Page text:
Virtual Interview Tips
Virtual job interviews have become increasingly common in recent years–even more so as a result the Coronavirus pandemic. Virtual interviews are having a profound impact on hiring companies, on candidates and on recruiters who vet candidates before presenting them to clients. Virtual interviews, which generally last from 45-60 minutes, help reduce time and costs both for the companies doing the hiring and for the candidates in the job search process.
Uncertainty about virtual interviews is now a thing of the past, as people realize that they provide just as good of an experience as in-person ones. Both the candidate and employer’s conversation style, approach, and verbal queues are visible.
Below are some tips on conducting the best virtual interview possible.
Test Your Technology: Once your interview is scheduled, the recruiter will provide your log-in link, credentials, and even phone numbers (as backup, in case there are any last-minute technical difficulties). At least one day before the interview, check to ensure your computer or device can access the platform, so that you have enough time to fix any issues well before the actual interview. You may need to download an application, test your internet connection (broadband connections recommended), camera, and sound. Make sure you are not backlit. Make sure that your computer is not set to fall sleep after 30 minutes and that you have a power source connection, as opposed to running off of a battery charge only. It’s also good to have a back-up device – maybe your cell phone or tablet with a wireless connection. Even with the best preparation, connections drop, sound cuts out and other technical issues can disrupt an interview, so have the phone number handy in case you need to call the employer. If this does happen, try to remember that it’s likely not your fault and the interviewer will be impressed that you were prepared for anything.
Find out who is participating: Your recruiter will tell you if it is a one-on-one interview or with a panel of people, as well as the names and titles of everyone who may be involved, and their roles in the company. Then research those people on LinkedIn and their company website. This will help you to not only know who you are meeting, but also give you some visibility ahead of time as to what other departments or teams are represented in the panel. With that information, you can anticipate questions and prepare answers for people whose departments or divisions might be impacted by your role in their organization.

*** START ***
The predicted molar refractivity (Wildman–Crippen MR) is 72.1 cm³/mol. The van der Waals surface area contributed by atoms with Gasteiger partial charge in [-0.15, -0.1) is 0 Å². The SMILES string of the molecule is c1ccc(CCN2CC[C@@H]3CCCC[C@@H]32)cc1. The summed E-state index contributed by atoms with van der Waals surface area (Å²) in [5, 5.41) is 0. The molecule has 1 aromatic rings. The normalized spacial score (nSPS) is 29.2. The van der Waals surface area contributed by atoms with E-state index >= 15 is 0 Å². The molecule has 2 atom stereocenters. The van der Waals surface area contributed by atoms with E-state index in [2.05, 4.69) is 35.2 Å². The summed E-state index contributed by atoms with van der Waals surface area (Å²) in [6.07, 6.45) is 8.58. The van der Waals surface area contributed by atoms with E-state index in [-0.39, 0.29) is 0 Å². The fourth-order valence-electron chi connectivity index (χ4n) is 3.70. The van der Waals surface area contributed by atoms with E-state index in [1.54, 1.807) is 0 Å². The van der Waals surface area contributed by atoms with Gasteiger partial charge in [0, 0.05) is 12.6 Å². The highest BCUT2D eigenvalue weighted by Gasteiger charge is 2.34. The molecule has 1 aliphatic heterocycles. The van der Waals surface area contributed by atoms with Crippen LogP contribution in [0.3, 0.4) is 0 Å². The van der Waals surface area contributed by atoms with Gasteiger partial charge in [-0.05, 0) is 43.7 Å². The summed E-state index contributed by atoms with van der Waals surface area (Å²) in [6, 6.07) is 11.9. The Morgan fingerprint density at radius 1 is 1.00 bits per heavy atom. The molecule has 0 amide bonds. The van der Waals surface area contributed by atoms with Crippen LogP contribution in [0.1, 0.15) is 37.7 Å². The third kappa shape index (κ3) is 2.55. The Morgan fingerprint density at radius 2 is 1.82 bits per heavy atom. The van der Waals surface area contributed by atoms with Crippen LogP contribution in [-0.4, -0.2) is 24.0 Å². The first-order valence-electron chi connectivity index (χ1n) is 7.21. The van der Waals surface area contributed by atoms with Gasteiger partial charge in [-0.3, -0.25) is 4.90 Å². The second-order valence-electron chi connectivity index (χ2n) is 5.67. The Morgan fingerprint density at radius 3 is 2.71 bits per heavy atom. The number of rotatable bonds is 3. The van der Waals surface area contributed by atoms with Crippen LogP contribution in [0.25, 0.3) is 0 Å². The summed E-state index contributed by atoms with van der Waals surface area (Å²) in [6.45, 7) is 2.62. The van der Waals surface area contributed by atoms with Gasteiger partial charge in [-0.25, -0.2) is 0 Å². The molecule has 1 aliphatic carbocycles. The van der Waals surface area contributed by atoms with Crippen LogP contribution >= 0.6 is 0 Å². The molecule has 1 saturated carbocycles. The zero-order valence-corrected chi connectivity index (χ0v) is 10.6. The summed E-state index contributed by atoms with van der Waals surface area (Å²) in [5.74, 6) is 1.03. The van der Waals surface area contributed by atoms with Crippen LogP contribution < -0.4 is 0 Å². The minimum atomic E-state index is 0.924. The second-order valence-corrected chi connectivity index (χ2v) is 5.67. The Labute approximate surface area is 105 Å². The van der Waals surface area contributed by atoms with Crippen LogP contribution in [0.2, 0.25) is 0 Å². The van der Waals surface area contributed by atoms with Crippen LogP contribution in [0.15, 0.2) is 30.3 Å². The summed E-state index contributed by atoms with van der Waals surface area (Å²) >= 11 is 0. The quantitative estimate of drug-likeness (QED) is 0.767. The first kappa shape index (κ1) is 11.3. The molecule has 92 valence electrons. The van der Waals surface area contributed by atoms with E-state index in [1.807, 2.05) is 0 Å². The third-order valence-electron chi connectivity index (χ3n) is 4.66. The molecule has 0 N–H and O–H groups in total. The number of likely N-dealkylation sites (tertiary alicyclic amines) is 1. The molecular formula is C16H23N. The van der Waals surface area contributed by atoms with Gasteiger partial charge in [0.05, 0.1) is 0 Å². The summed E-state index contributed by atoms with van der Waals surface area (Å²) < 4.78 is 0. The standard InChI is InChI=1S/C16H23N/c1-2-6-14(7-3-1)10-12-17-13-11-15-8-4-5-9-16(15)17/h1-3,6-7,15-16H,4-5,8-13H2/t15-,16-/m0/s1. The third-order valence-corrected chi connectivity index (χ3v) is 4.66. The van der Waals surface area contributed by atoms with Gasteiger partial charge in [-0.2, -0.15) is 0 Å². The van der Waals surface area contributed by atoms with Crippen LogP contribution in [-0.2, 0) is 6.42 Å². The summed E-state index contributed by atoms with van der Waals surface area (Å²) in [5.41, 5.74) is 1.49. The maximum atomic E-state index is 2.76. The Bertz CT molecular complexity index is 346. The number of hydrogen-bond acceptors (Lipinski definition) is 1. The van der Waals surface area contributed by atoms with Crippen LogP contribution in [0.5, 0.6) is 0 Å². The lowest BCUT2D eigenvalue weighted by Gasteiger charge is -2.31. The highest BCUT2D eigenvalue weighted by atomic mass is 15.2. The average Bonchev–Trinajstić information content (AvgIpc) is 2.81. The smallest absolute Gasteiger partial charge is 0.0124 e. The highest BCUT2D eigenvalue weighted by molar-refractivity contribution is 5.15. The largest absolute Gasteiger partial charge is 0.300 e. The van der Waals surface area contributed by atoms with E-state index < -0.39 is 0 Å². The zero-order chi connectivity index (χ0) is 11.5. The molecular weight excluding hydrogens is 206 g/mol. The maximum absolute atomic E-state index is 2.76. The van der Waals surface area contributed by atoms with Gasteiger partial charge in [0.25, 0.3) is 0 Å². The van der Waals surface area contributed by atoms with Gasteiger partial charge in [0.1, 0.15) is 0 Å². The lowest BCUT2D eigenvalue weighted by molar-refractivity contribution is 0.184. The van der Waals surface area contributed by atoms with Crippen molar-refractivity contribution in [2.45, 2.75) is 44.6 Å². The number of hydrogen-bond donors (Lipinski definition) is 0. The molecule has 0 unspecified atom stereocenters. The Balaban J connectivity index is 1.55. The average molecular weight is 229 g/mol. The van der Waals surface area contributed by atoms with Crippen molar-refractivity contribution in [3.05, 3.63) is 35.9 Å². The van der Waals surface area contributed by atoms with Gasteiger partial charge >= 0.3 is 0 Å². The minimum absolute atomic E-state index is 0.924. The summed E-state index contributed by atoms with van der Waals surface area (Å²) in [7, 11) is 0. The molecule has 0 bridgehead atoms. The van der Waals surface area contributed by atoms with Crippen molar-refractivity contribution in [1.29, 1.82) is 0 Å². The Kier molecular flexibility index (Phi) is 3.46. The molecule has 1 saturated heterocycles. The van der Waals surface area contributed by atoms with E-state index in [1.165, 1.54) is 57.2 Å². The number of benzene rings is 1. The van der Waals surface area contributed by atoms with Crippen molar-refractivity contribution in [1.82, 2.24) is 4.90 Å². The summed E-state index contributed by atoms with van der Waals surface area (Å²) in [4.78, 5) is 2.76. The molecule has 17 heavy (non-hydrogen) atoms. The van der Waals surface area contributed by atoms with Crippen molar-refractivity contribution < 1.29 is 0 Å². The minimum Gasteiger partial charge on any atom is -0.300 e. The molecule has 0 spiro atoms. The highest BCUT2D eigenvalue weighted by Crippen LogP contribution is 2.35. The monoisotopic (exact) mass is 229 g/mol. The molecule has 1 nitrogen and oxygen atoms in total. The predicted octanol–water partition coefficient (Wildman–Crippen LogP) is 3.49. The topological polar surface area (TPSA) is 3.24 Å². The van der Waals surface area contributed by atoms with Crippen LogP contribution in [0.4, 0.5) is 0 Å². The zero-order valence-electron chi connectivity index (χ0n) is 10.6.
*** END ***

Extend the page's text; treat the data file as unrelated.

Record a Mock Interview: This is probably the best advise we can offer you. Take a few minutes to do a dry run with a friend, record it and see where you might improve. You will learn a lot just from watching yourself on camera.
- Look directly at the camera of your computer or device – not the person on your screen. This ensures you are making eye contact.
- Be conscious of your body language, your posture and voice. Sit straight, keep your arms and hands relaxed, and speak in a calm and professional manner.
- Keep your answers on point.
- What’s behind you?
- Is your voice (volume, enunciation & diction) clear?
- If you choose to sit behind a desk, you want to project a balanced presence, so make sure the back of the chair doesn’t tower over your head. Ideally, you should be no more than 20 inches from your screen.
- Eliminate sources of noise and distraction by turning off phone ringers, music and televisions. If you are interviewing from home, let other residents and children know you should not be disturbed, and place pets in a separate area.
- Is the lighting adequate on your face? Project a business-like atmosphere by choosing a well-lit room with natural light, or situate a lamp behind your computer to cast good light on your face.
- Is your desk organized?
All of these factors matter. Treat it like an in-person interview.
Be Yourself: Beyond experience, employers look for good cultural fits when hiring new people, especially candidates who will assume major responsibility and lead others. In fact, in many cases, personality and presentation are the primary factors in getting an offer. Your personality and character traits are of significant value and may be the biggest deciding factors in your candidacy. Employers can train someone on any skill, but they can’t train a good personality.
Have supports handy: Have a notepad and pen to write down anything the employer might ask of you for follow up. That said, be sparing in your note-taking. Keep your eyes on the camera so the employer knows you’re paying attention. Do not use the writing pad or any other paper for a cheat sheet, and don’t play with the pen. Watch your audience. Stay fully engaged. Acing a virtual interview means being informed, familiar with the forum, professional and prepared.